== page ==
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Chronicles of a Fan Girl: Life Lessons From Ian Mackaye

The power of music is something of a debate. It seems like when the subject arises, it is in relation to music’s presumed negative influence. That is to say, the heavy metal that allegedly drove teenagers to commit some heinous crime, or how the catchy grasp of pop music is unraveling the moral fabric of our society.

I recently encountered a professor and theologian who saw no value what-so-ever in music, or the character of those who made it. In his eyes musicians are, for the most part, existentialists. In a lively display, he addressed his university class on this subject. Existentialists were described as people who “buck the system,” “blaze their own trail,” or  feel that social norms and tradition are not good enough for them. He pointed to rock n’ roll as the greatest example of existentialism’s inherent danger. I was initially tickled that anyone would still use the words “danger” and “rock n’ roll” in the same sentence. I imagined that somewhere Jerry Lee Lewis’ ears were burning.  I hoped that this professor had just made rock n’ roll so alluring to his young class that the students would seek out this fantastic, forbidden fruit.

My mind drifted momentarily and I imagined myself lurking below a street lamp in the dead of night. In sunglasses and a trench coat, I would pass unmarked mixed CDs chock full of The Ramones, The Kinks and Black Sabbath, to the vulnerable, impressionable student body with hopes this would be the gateway leading to blues, jazz, soul, and hip-hop.

What dawned on me next was far less humorous.  I was looking at a man who had no idea the real power of music. He saw no value in the paths that are forged by those who find the current path unacceptable.  I had honest pity for a man who would paint such a broad and misinformed stroke. It is sad because while he is my elder and my professor, I know something he doesn’t. I know who Ian Mackaye is. Ian Mackaye is a singer, songwriter, artist, activist, icon and co-founder/owner of Dischord Records. He is a prolific and influential musician who is best known for bands like The Teen Idles, Minor Threat, Embrace, Fugazi and The Evens.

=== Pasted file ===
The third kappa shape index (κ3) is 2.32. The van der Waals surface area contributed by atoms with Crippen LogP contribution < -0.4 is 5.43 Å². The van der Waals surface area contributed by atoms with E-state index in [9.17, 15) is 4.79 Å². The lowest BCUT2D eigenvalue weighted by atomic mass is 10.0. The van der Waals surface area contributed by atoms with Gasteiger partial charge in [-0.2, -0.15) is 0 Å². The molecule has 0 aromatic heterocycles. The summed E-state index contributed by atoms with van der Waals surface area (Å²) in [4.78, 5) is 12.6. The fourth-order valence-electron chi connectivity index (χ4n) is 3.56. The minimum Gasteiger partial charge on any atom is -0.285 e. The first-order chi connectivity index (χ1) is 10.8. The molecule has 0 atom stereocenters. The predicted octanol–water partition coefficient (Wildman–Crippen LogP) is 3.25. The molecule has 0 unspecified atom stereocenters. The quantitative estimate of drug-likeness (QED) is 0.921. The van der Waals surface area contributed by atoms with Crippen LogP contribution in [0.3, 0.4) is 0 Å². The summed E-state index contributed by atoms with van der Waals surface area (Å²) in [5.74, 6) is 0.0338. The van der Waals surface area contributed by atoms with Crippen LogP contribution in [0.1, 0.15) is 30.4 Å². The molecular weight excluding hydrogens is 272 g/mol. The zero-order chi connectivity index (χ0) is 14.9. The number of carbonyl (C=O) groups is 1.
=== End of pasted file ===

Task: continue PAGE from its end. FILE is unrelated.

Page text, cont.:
Mackaye and his family became important members of the Washington D.C. music scene, and his house on Beecher Street became a hangout and a landing pad for bands passing through town. Mackaye is rather well known for pioneering the concept of “Straight Edge” and being the cornerstone of the DIY movement.

Brian Gay, Henry Rollins, John Stabb and Ian Mackaye at Irving Plaza, NYC

By my assessment, Mackaye is a reluctant and accidental hero to many. He never intended to start a movement or influence the masses. This seems to be the case with some of the best individuals in history. I surmise he simply set out to do what he loved the most, which is to play music.When I was 16 years old, I was in trouble. Not the kind of trouble you could see from a mile away, but instead, the most frightening kind, a violent drift, a trouble Elliott Smith described as “Hidden cracks that don’t show / But that constantly just grow.”  In a fateful moment, I went from aimlessly dangling on the edge of an abyss, to turning on my heels and walking, with purpose toward life. I found what I was looking for in a moment. Not only did a light go on in my mind, but everything around me became illuminated.

Personally, I never saw Mackaye as a dictator or an author of rules, but instead as an individual with great strength, integrity, and dignity. Mackaye was someone who set himself apart at the great risk of being completely alone. His life inspired and drove me to deviate from a path that would have led me astray without a doubt. The lessons I have learned from Mackaye carry me today. In all actuality, and by some miracle, his personal choices left him far from alone. He was a game changer for so many, including me. He took an impossibly unpopular path without much regard for the consequences, but because it was what he believed in.